Vine Trail Crossing Signals (copy)

Crews installed crossing signals at Wine Country and Solano avenues in May as part of work on the Napa Valley Vine Trail. Since then, motorists have reported greater traffic backups in the area. The city and Caltrans are trying to do a better job of synchronizing signals.

J.L. Sousa, Register file photo

Frustrated motorists may find driving in coming weeks a little more bearable along the Highway 29 traffic signal gauntlet of Salvador, Wine Country and Trower avenues.

Changes came earlier this year with a new Napa Valley Vine Trail segment sandwiched between Highway 29 and adjacent Solano Avenue. Trail users cross Salvador, Wine Country and Trower avenues and traffic lights were added to help them do so safely.

The result: drivers complained that the new signal timing regime caused them more rush-hour delays on both Highway 29 and Solano Avenue.

Noting that Caltrans controls the traffic signal timing along this highway stretch, city officials agreed to work with Caltrans and a traffic consultant to see if something could be done.

Caltrans discovered some of the vehicle detection loops in the pavement needed repairs, city Deputy Public Works Director Eric Whan said. Those loops are being fixed.

“That’s a step in the right direction,” Whan said this week.

Vehicle detection loops allow traffic signals to work on demand. Otherwise, signals can go through green light cycles even though no cars are waiting to pass through an intersection.

Such a situation could be observed along this Highway 29 section recently. An empty southbound Highway 29 left turn lane onto Trower Avenue had a green light, causing northbound Highway 29 traffic to sit at a red light for no apparent reason.

The detection loops need to be working for the traffic signals to function properly, Whan said.

The next step is trying out an adjusted timing pattern for the traffic signals based on simulations and traffic modeling. The goal is to create the optimum traffic flow and avoid undue delays for any one direction.

Whan said that this tryout could happen during December.

“We’re going to take a look at that and see what that does,” Whan said.

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This section of Highway 29 handles about 48,000 autos on an average day, according to Caltrans. Salvador, Wine Country and Trower avenues cross the highway within just over a half-mile. Six signals – three along Highway 29 and three along the Solano Avenue frontage road – must be in sync.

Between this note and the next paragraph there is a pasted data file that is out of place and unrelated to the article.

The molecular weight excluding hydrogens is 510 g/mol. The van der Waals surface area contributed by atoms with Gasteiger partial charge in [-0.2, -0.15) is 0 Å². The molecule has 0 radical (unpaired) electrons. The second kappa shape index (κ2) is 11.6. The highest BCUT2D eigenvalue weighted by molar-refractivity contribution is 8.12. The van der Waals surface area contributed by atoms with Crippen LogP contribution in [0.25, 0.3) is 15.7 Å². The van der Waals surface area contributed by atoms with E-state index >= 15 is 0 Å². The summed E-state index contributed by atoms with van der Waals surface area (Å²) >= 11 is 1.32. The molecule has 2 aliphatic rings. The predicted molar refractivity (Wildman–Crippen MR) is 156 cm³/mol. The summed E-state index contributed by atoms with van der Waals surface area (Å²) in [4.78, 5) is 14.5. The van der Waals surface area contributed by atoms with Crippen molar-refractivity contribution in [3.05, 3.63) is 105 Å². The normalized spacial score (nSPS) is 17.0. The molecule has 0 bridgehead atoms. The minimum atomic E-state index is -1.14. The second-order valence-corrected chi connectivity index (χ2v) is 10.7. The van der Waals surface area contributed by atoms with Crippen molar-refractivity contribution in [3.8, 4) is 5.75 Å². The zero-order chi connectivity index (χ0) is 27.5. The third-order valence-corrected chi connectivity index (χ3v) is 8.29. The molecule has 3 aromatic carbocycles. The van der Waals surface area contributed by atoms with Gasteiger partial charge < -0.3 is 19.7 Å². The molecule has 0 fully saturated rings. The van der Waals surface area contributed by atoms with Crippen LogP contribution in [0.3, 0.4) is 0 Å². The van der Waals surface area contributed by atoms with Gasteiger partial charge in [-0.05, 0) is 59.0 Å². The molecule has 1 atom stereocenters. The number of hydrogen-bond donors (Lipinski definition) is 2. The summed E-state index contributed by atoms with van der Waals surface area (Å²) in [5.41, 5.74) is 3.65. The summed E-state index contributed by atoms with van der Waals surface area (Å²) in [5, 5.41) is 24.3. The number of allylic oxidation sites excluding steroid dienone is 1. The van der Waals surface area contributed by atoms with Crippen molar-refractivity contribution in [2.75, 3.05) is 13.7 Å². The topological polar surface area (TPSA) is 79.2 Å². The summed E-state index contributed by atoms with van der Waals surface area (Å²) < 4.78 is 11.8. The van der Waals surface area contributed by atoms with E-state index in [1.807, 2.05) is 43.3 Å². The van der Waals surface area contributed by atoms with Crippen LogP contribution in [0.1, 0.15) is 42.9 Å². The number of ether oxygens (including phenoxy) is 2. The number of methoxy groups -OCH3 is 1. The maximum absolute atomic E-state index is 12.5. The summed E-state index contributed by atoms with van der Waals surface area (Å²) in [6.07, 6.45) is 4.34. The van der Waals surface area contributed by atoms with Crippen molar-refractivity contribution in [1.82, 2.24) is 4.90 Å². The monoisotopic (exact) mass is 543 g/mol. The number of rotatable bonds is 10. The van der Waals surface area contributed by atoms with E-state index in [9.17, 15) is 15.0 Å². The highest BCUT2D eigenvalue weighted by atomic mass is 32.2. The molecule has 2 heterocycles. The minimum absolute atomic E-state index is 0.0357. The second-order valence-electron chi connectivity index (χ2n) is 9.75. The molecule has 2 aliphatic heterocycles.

A wildcard to traffic signal timing is when the Napa Valley Wine Train passes by, forcing Trower, Salvador and Wine Country cross-traffic to sit longer than usual. The new Vine Trail crossings are yet another twist.

“It’s an extremely complicated timing,” Whan said. “That’s what we’re working through. We’re working through all the factors and working with Caltrans and seeing what we can do to make things work better.”

Napa Mayor Jill Techel acknowledged the problem at a recent Napa Valley Transportation Authority meeting. She said making crossings safer for the Vine Trail users had an unintended consequence.

The next few weeks could bring some relief, though to what degree remains to be seen.

“The big message is, ‘We get it,’” Whan said. “There’s an element of frustration (among drivers). We understand the importance of trying to fix the problem and trying to make it the best we can.”

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Napa County Reporter

Barry Eberling covers Napa County government, transportation, the environment and general assignments. He was worked for the Napa Valley Register since fall 2014 and previously worked 27 years for the Daily Republic of Fairfield. He is a graduate of UC Sa